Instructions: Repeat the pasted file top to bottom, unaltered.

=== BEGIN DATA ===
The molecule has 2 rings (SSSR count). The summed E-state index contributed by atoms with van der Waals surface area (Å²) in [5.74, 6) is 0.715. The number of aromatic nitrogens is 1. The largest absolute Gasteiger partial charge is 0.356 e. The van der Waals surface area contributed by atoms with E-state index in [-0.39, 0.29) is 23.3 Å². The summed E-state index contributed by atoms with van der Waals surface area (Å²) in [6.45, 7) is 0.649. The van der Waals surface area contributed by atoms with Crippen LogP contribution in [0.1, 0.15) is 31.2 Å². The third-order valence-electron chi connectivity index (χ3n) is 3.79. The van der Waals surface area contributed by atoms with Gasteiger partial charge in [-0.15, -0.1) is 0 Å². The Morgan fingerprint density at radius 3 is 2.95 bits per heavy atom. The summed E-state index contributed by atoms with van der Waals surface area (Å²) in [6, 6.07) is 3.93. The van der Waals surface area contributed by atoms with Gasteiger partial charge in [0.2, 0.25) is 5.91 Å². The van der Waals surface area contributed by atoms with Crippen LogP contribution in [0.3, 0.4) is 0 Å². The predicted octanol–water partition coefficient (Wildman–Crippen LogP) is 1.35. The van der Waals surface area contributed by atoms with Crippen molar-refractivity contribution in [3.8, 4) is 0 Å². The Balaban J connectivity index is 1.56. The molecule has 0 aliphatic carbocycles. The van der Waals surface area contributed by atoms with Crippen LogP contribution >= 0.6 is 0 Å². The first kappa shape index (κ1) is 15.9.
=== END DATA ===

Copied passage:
The molecule has 2 rings (SSSR count). The summed E-state index contributed by atoms with van der Waals surface area (Å²) in [5.74, 6) is 0.715. The number of aromatic nitrogens is 1. The largest absolute Gasteiger partial charge is 0.356 e. The van der Waals surface area contributed by atoms with E-state index in [-0.39, 0.29) is 23.3 Å². The summed E-state index contributed by atoms with van der Waals surface area (Å²) in [6.45, 7) is 0.649. The van der Waals surface area contributed by atoms with Crippen LogP contribution in [0.1, 0.15) is 31.2 Å². The third-order valence-electron chi connectivity index (χ3n) is 3.79. The van der Waals surface area contributed by atoms with Gasteiger partial charge in [-0.15, -0.1) is 0 Å². The Morgan fingerprint density at radius 3 is 2.95 bits per heavy atom. The summed E-state index contributed by atoms with van der Waals surface area (Å²) in [6, 6.07) is 3.93. The van der Waals surface area contributed by atoms with Gasteiger partial charge in [0.2, 0.25) is 5.91 Å². The van der Waals surface area contributed by atoms with Crippen LogP contribution in [0.3, 0.4) is 0 Å². The predicted octanol–water partition coefficient (Wildman–Crippen LogP) is 1.35. The van der Waals surface area contributed by atoms with Crippen molar-refractivity contribution in [3.8, 4) is 0 Å². The Balaban J connectivity index is 1.56. The molecule has 0 aliphatic carbocycles. The van der Waals surface area contributed by atoms with Crippen LogP contribution >= 0.6 is 0 Å². The first kappa shape index (κ1) is 15.9.